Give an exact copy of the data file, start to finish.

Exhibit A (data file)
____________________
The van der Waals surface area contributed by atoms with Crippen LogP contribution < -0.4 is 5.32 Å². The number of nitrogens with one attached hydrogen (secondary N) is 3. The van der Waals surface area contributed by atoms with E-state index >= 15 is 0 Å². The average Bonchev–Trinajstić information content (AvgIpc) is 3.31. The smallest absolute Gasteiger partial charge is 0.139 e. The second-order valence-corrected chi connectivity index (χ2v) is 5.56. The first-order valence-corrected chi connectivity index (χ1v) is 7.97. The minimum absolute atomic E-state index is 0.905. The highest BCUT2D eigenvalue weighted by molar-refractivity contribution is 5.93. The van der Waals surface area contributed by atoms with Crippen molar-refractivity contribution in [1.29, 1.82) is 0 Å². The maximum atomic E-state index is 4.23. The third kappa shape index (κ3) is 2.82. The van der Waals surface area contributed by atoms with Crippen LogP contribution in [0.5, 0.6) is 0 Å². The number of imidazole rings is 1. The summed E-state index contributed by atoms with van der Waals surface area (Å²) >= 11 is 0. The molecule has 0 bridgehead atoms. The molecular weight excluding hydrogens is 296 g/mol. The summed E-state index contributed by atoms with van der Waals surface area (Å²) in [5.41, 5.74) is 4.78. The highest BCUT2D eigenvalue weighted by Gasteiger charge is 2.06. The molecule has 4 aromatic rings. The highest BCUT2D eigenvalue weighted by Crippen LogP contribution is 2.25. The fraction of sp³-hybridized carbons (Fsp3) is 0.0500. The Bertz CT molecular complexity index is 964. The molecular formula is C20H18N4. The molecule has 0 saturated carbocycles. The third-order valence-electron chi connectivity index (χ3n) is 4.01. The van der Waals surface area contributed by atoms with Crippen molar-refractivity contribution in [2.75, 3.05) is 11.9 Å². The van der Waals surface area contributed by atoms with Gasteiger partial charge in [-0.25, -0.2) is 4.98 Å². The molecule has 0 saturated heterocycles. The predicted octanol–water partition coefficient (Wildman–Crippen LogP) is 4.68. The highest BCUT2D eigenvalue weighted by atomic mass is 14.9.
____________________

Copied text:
The van der Waals surface area contributed by atoms with Crippen LogP contribution < -0.4 is 5.32 Å². The number of nitrogens with one attached hydrogen (secondary N) is 3. The van der Waals surface area contributed by atoms with E-state index >= 15 is 0 Å². The average Bonchev–Trinajstić information content (AvgIpc) is 3.31. The smallest absolute Gasteiger partial charge is 0.139 e. The second-order valence-corrected chi connectivity index (χ2v) is 5.56. The first-order valence-corrected chi connectivity index (χ1v) is 7.97. The minimum absolute atomic E-state index is 0.905. The highest BCUT2D eigenvalue weighted by molar-refractivity contribution is 5.93. The van der Waals surface area contributed by atoms with Crippen molar-refractivity contribution in [1.29, 1.82) is 0 Å². The maximum atomic E-state index is 4.23. The third kappa shape index (κ3) is 2.82. The van der Waals surface area contributed by atoms with Crippen LogP contribution in [0.5, 0.6) is 0 Å². The number of imidazole rings is 1. The summed E-state index contributed by atoms with van der Waals surface area (Å²) >= 11 is 0. The molecule has 0 bridgehead atoms. The molecular weight excluding hydrogens is 296 g/mol. The summed E-state index contributed by atoms with van der Waals surface area (Å²) in [5.41, 5.74) is 4.78. The highest BCUT2D eigenvalue weighted by Gasteiger charge is 2.06. The molecule has 4 aromatic rings. The highest BCUT2D eigenvalue weighted by Crippen LogP contribution is 2.25. The fraction of sp³-hybridized carbons (Fsp3) is 0.0500. The Bertz CT molecular complexity index is 964. The molecular formula is C20H18N4. The molecule has 0 saturated carbocycles. The third-order valence-electron chi connectivity index (χ3n) is 4.01. The van der Waals surface area contributed by atoms with Crippen molar-refractivity contribution in [2.75, 3.05) is 11.9 Å². The van der Waals surface area contributed by atoms with Gasteiger partial charge in [-0.25, -0.2) is 4.98 Å². The molecule has 0 saturated heterocycles. The predicted octanol–water partition coefficient (Wildman–Crippen LogP) is 4.68. The highest BCUT2D eigenvalue weighted by atomic mass is 14.9.